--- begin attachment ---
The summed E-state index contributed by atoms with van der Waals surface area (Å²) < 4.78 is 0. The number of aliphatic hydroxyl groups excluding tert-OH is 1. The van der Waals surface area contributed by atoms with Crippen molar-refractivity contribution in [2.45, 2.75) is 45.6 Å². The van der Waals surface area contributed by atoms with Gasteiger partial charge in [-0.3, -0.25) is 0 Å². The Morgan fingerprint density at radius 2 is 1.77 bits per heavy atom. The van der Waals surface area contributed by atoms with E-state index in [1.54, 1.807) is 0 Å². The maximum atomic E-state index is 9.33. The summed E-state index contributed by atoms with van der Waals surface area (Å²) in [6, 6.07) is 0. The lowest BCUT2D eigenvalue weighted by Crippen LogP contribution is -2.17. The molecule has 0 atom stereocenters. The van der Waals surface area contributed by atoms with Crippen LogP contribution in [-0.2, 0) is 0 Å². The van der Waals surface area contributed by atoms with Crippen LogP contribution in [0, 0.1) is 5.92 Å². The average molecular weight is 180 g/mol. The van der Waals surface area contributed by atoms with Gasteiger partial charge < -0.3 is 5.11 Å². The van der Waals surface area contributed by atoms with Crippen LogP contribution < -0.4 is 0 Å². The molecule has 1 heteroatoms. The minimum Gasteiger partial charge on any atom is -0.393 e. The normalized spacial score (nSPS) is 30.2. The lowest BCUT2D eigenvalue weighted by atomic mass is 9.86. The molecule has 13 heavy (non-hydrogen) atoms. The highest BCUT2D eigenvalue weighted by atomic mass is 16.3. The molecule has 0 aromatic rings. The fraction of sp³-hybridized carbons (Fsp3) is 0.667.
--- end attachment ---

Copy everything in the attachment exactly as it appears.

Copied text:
The summed E-state index contributed by atoms with van der Waals surface area (Å²) < 4.78 is 0. The number of aliphatic hydroxyl groups excluding tert-OH is 1. The van der Waals surface area contributed by atoms with Crippen molar-refractivity contribution in [2.45, 2.75) is 45.6 Å². The van der Waals surface area contributed by atoms with Gasteiger partial charge in [-0.3, -0.25) is 0 Å². The Morgan fingerprint density at radius 2 is 1.77 bits per heavy atom. The van der Waals surface area contributed by atoms with E-state index in [1.54, 1.807) is 0 Å². The maximum atomic E-state index is 9.33. The summed E-state index contributed by atoms with van der Waals surface area (Å²) in [6, 6.07) is 0. The lowest BCUT2D eigenvalue weighted by Crippen LogP contribution is -2.17. The molecule has 0 atom stereocenters. The van der Waals surface area contributed by atoms with Crippen LogP contribution in [-0.2, 0) is 0 Å². The van der Waals surface area contributed by atoms with Crippen LogP contribution in [0, 0.1) is 5.92 Å². The average molecular weight is 180 g/mol. The van der Waals surface area contributed by atoms with Gasteiger partial charge < -0.3 is 5.11 Å². The van der Waals surface area contributed by atoms with Crippen LogP contribution < -0.4 is 0 Å². The molecule has 1 heteroatoms. The minimum Gasteiger partial charge on any atom is -0.393 e. The normalized spacial score (nSPS) is 30.2. The lowest BCUT2D eigenvalue weighted by atomic mass is 9.86. The molecule has 13 heavy (non-hydrogen) atoms. The highest BCUT2D eigenvalue weighted by atomic mass is 16.3. The molecule has 0 aromatic rings. The fraction of sp³-hybridized carbons (Fsp3) is 0.667.